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View Full Version : creating artificial roots/trees


CrayolaViolence
12/08/2016, 08:34 AM
Michael Hoaster, hopefully you will see this post. I saw on your mangrove build (beautiful work btw) that you used Magic sculpt to build your mangrove roots. I'm interested in doing something similar, mostly to hold my mangrove trees in place as well as provide "roots" for the tank. I might also expand by putting roots along the back wall to give the macro algae something else to root to.
Anyhow, I was curious about a few things.

I noticed that you used metal wire as the skeleton. Were you concerned with saltwater getting to the metal, degrading it and leaching occurring. How did you/do you/prevent this?

I've never used Magic sculpt but I have used Apoxie sculpt. Do you know if they are basically the same thing? I'm assuming they are, based on ingredients and description but was hoping you might know.

Also, when you sculpted your roots, your end product looked very realistic. Did you do anything particular to create texture and color? I'd really love to know your technique if you don't mind. Thanks so much. P.s. if anyone else out there has experience with magic sculpt or the like, please, please chime in.

Michael Hoaster
12/09/2016, 01:13 PM
This sounds very cool!

I was a lot less concerned about leaching, etc. than all the naysayers that chimed in on that thread! I tried a couple of things, but ended up wrapping the wire and tin foil skeletons in…duct tape! Just another low tech, elegant solution, from yours truly. Also, I was careful to completely seal the whole shebang in the magic sculpt. It was a pretty thin skin of it, because I didn't want to run out and have to buy more. In the end, I had just enough to finish it. I was amazed how bomber tough they turned out.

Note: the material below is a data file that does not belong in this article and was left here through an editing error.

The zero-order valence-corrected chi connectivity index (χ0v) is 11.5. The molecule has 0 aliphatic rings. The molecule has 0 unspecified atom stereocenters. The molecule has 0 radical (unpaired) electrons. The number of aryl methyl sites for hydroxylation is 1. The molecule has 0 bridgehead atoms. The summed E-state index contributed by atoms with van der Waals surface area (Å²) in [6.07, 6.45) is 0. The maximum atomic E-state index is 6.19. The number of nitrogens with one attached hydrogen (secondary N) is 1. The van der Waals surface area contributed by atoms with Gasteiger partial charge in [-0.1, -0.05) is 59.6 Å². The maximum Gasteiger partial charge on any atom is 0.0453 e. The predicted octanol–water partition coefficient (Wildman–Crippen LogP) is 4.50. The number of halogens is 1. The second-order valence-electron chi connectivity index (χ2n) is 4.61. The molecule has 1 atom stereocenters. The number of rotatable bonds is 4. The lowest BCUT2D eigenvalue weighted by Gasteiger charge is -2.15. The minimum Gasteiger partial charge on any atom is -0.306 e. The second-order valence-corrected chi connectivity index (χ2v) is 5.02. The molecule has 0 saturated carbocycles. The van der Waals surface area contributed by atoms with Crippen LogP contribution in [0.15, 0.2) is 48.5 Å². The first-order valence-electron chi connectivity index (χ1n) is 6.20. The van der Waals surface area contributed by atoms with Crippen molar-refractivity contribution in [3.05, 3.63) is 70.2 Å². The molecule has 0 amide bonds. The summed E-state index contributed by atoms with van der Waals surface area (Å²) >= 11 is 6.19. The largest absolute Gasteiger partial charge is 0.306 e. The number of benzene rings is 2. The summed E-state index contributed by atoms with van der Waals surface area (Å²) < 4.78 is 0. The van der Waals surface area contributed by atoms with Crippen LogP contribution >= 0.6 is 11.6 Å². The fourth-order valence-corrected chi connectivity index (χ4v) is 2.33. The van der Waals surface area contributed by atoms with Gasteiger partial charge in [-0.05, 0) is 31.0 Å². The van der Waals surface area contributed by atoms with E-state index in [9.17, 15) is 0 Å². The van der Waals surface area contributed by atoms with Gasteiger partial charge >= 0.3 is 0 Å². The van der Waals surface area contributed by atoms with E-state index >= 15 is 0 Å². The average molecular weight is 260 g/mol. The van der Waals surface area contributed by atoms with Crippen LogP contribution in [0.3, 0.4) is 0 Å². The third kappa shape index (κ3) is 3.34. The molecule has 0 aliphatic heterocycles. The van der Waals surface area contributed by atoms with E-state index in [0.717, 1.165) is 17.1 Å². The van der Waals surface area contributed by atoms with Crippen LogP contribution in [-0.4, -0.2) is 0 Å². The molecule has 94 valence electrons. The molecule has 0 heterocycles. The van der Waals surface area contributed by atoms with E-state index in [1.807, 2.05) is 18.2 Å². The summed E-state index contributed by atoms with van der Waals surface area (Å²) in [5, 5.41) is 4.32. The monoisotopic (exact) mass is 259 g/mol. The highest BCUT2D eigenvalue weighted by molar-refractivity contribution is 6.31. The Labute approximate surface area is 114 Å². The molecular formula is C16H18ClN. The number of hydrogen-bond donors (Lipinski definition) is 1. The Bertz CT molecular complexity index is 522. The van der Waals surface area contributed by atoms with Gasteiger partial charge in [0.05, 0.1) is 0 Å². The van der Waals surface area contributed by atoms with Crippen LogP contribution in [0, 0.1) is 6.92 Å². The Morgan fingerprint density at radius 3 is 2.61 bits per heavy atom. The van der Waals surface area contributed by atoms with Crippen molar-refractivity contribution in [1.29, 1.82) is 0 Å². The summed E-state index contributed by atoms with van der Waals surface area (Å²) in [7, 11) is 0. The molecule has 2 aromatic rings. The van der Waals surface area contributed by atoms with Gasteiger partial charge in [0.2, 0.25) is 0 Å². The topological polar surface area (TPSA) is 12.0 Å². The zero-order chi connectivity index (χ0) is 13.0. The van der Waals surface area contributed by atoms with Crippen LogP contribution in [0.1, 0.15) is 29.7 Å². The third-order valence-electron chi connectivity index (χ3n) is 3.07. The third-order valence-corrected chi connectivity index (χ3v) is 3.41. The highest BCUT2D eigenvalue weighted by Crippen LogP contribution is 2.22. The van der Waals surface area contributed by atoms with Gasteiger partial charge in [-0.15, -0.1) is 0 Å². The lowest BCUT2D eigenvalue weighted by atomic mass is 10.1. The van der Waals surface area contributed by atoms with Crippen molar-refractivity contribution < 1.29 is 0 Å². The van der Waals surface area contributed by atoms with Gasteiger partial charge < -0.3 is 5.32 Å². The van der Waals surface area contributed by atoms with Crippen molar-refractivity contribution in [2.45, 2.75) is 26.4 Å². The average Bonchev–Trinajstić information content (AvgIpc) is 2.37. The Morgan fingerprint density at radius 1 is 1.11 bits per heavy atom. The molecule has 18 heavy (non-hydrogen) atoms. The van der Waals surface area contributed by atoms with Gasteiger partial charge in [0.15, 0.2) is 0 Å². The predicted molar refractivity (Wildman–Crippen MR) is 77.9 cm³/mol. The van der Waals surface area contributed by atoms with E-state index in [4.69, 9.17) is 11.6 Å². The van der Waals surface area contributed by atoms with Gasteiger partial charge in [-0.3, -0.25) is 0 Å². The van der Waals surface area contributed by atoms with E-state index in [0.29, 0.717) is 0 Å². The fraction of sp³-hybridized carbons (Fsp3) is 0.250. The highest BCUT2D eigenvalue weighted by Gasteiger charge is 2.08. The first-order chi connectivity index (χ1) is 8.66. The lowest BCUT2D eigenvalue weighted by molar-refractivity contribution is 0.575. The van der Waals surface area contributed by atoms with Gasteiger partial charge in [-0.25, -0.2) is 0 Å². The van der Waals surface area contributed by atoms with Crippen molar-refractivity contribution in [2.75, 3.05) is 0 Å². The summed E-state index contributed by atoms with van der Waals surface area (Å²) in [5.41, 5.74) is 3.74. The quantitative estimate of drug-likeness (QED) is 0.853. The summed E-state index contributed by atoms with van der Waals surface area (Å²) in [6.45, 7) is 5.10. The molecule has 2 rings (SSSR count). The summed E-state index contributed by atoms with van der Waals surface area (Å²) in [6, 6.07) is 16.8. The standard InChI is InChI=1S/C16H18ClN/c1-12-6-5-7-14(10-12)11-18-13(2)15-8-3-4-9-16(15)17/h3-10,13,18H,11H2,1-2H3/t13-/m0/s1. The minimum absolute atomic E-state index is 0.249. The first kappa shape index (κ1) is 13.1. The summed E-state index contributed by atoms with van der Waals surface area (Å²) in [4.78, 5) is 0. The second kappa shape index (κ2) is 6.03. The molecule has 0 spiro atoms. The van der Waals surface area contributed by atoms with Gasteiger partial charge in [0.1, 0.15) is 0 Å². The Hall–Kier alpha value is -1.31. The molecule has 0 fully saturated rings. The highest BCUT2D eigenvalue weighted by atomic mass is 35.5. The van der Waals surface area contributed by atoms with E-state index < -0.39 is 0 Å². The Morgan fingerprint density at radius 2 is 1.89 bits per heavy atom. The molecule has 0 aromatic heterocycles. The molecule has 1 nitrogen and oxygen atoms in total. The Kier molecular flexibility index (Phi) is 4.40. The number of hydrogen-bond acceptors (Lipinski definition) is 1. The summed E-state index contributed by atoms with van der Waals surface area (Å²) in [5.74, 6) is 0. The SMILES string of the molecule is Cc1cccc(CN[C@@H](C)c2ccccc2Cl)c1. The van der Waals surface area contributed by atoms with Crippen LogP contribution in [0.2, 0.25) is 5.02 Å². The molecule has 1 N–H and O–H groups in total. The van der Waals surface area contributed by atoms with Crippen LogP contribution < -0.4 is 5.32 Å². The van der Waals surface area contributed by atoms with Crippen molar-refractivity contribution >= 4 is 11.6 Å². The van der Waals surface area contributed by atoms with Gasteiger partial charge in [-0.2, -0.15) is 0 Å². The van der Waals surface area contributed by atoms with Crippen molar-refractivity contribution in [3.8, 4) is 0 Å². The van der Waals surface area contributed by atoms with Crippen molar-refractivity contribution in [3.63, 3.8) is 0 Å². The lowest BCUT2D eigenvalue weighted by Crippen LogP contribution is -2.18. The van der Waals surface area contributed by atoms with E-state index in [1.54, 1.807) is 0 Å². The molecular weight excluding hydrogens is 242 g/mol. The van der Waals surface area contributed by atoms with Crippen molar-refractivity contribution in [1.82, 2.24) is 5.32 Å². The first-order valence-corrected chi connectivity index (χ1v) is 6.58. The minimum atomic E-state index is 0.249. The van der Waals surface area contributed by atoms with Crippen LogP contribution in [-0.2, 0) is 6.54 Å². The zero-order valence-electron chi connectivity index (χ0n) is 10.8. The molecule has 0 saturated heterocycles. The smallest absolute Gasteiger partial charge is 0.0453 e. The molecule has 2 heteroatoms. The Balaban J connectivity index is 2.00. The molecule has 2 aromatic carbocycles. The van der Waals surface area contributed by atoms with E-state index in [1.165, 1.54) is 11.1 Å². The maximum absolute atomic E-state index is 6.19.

Apoxie (Epoxie?) Sculpt sounds like the same thing. Is it a two part chemical cure? If so, same thing.

I'm very flattered you find it realistic. Thank you! As for texture, I was satisfied with clay texture just from my hands. I suppose you could take real wood and press a texture into it, before it hardens. I think I painted it with acrylic paint. Then sealed that with a clear coat. You'll have to refer to the thread, as I don't remember exactly what I used. It came out shiny, so I sanded it down just a bit so it wouldn't look so fake. One thing I did that I really liked was to paint it two-toned, to get some tide lines. If I were to do it again, I would paint it darker, like a brown-black. I think that would make it look more realistic. If you google mangrove roots and look at the images, you see a wide rang of colors-even orange!

If you haven't already, I'd recommend reading through the whole thread-it's not too long. Here's a link:

http://reefcentral.com/forums/showthread.php?t=2393807

CrayolaViolence
12/09/2016, 04:10 PM
Thank you. I wound up ordering magic sculp because it was significantly cheaper. I'm going to use the equivalent of friendly plastic for the skeleton. So hopefully it will be safe. I might order a small tub of different colored magic sculp to add some contrast. I don't want to paint it as I'm worried about the paint degrading and water safe acrylic, while safe, doesn't stay on very well. Although I might try it any how, just to see. I've painted rocks in the past until natural coralline took over and the corals have never been harmed, but then the paint is supposed to be safe enough to eat.

Michael Hoaster
12/09/2016, 06:38 PM
Cool beans. I think I remember coating the roots with fiberglass resin, from an auto parts store!

Keep us updated!